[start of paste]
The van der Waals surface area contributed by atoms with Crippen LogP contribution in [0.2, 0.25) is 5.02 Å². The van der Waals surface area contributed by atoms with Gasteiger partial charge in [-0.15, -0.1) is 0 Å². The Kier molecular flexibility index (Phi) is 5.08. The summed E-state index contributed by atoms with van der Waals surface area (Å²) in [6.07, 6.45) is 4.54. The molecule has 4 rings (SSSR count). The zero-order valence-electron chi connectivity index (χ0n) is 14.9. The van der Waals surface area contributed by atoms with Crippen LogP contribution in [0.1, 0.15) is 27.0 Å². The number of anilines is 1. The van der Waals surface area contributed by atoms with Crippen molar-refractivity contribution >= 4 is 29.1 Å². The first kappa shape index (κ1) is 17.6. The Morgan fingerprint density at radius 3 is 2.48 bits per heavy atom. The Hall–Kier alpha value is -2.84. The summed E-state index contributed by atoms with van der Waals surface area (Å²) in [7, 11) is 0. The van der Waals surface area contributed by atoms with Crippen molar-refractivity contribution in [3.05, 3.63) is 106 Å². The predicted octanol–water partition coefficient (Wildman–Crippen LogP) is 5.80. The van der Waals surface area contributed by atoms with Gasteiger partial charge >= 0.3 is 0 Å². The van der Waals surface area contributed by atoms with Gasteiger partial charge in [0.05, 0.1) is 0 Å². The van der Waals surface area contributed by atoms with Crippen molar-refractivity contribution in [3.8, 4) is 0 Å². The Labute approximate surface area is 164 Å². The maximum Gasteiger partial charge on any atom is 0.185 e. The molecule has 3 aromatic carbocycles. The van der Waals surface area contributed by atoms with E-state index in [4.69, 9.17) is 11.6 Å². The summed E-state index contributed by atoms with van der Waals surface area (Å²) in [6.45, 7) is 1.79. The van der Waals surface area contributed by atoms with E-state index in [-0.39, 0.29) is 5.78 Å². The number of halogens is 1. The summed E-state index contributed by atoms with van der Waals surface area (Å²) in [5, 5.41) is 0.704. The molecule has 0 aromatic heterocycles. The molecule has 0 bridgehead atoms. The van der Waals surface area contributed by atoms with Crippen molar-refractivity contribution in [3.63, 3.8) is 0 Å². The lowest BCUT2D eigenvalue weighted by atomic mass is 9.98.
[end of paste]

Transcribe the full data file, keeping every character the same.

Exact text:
The van der Waals surface area contributed by atoms with Crippen LogP contribution in [0.2, 0.25) is 5.02 Å². The van der Waals surface area contributed by atoms with Gasteiger partial charge in [-0.15, -0.1) is 0 Å². The Kier molecular flexibility index (Phi) is 5.08. The summed E-state index contributed by atoms with van der Waals surface area (Å²) in [6.07, 6.45) is 4.54. The molecule has 4 rings (SSSR count). The zero-order valence-electron chi connectivity index (χ0n) is 14.9. The van der Waals surface area contributed by atoms with Crippen LogP contribution in [0.1, 0.15) is 27.0 Å². The number of anilines is 1. The van der Waals surface area contributed by atoms with Crippen molar-refractivity contribution >= 4 is 29.1 Å². The first kappa shape index (κ1) is 17.6. The Morgan fingerprint density at radius 3 is 2.48 bits per heavy atom. The Hall–Kier alpha value is -2.84. The summed E-state index contributed by atoms with van der Waals surface area (Å²) in [7, 11) is 0. The van der Waals surface area contributed by atoms with Crippen molar-refractivity contribution in [3.05, 3.63) is 106 Å². The predicted octanol–water partition coefficient (Wildman–Crippen LogP) is 5.80. The van der Waals surface area contributed by atoms with Gasteiger partial charge >= 0.3 is 0 Å². The van der Waals surface area contributed by atoms with Gasteiger partial charge in [0.05, 0.1) is 0 Å². The van der Waals surface area contributed by atoms with Crippen molar-refractivity contribution in [3.8, 4) is 0 Å². The Labute approximate surface area is 164 Å². The maximum Gasteiger partial charge on any atom is 0.185 e. The molecule has 3 aromatic carbocycles. The van der Waals surface area contributed by atoms with E-state index in [4.69, 9.17) is 11.6 Å². The summed E-state index contributed by atoms with van der Waals surface area (Å²) in [6.45, 7) is 1.79. The van der Waals surface area contributed by atoms with E-state index in [-0.39, 0.29) is 5.78 Å². The number of halogens is 1. The summed E-state index contributed by atoms with van der Waals surface area (Å²) in [5, 5.41) is 0.704. The molecule has 0 aromatic heterocycles. The molecule has 0 bridgehead atoms. The van der Waals surface area contributed by atoms with Crippen molar-refractivity contribution in [3.63, 3.8) is 0 Å². The lowest BCUT2D eigenvalue weighted by atomic mass is 9.98.